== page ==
Absenteeism is accepted as part of a healthy workplace ecosystem. There are the employees who are often unwell, the employees who get the odd cold a couple of times a year, and the trooper employees who will be at their desk every day, rain or shine, sick or healthy. Absenteeism is usually seen as something uncontrollable and even unimportant, a fact of life, like the weather. It can be inconvenient and annoying when projects are delayed, but it can be heart-breaking when a colleague deals with a chronic illness.

The everyday, unexciting nature of absenteeism is exactly what makes it so insidious. Any good employer understands that sometimes people get ill and they shouldn't be punished for it. As a result, we tend not to look at the underlying issues causing absenteeism, let alone for any solutions. Beyond workplace jokes and gossip, employers often don't understand the reasons why someone might choose not to come to work.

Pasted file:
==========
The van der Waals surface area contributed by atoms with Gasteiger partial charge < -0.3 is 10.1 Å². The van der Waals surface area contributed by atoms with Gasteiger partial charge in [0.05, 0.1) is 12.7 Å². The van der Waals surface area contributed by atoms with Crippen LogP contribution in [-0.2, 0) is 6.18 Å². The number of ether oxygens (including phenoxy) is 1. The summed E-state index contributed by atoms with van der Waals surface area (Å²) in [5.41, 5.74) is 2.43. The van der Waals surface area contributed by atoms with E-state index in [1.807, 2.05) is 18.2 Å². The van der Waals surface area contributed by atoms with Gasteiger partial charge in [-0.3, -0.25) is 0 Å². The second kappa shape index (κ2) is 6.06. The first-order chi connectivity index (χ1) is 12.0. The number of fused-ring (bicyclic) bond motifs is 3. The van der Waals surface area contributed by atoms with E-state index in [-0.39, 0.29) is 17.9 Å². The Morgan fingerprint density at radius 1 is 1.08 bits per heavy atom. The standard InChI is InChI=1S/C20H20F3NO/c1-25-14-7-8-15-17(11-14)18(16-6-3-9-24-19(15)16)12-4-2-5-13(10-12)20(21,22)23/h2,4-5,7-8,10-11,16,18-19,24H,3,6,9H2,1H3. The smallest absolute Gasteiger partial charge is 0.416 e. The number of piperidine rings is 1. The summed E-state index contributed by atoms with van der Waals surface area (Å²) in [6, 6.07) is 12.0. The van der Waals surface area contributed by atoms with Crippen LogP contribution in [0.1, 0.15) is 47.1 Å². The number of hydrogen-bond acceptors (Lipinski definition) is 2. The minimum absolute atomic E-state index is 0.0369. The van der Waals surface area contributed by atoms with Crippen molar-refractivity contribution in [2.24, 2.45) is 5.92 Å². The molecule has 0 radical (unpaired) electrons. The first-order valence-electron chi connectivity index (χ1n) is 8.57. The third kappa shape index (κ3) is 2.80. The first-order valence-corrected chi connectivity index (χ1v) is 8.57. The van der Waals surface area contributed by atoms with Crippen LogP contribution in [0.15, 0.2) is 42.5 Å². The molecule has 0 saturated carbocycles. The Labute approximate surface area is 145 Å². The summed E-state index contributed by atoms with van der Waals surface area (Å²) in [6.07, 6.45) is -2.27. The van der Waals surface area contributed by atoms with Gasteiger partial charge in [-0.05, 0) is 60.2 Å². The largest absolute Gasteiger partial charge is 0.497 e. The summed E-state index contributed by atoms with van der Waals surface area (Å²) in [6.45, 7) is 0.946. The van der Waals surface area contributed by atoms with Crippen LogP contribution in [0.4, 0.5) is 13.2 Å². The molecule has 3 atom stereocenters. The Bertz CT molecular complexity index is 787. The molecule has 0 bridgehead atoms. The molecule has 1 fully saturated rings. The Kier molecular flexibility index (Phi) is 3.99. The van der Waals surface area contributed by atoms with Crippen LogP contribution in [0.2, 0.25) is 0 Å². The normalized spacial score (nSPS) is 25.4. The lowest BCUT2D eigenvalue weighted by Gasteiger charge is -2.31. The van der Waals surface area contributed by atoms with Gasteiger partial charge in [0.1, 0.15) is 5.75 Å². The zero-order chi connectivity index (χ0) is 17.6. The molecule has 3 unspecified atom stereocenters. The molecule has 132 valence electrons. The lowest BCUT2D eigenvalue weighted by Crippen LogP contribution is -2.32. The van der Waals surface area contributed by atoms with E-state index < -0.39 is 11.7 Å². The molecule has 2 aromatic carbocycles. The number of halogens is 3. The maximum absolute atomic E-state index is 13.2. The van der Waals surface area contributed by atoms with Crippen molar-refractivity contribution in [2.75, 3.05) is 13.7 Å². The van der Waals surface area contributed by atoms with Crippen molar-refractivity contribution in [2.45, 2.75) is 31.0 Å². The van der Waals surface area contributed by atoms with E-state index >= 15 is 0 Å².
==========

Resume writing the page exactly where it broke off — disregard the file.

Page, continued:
The cost of absenteeism

Absenteeism is costing the British economy £100 billion every year. A study in 2016 conducted by the on-demand hiring platform Catapult found that chronic absenteeism costs the average UK business £554 per employee, per year1. In 2018 XpertHR found that the average loss to employers was more like £570 per year2.

This isn't just the cost of salaries. Companies often fail to take into account other losses beyond direct salary when calculating the financial impact of sick leave. Xpert HR recommends that companies also look at the cost of reduced customer service and missed business opportunities. This explains why, according to Xpert HR's research, even though the median number of days lost to sickness absence fell in 2017, the cost to employers has increased.

Absenteeism is a real issue that employers need to face head on. If we work to understand the reasons employees take sick days, and offer targeted support, we can also minimise the impact of absenteeism in our workplaces.

Who takes sick days, and why?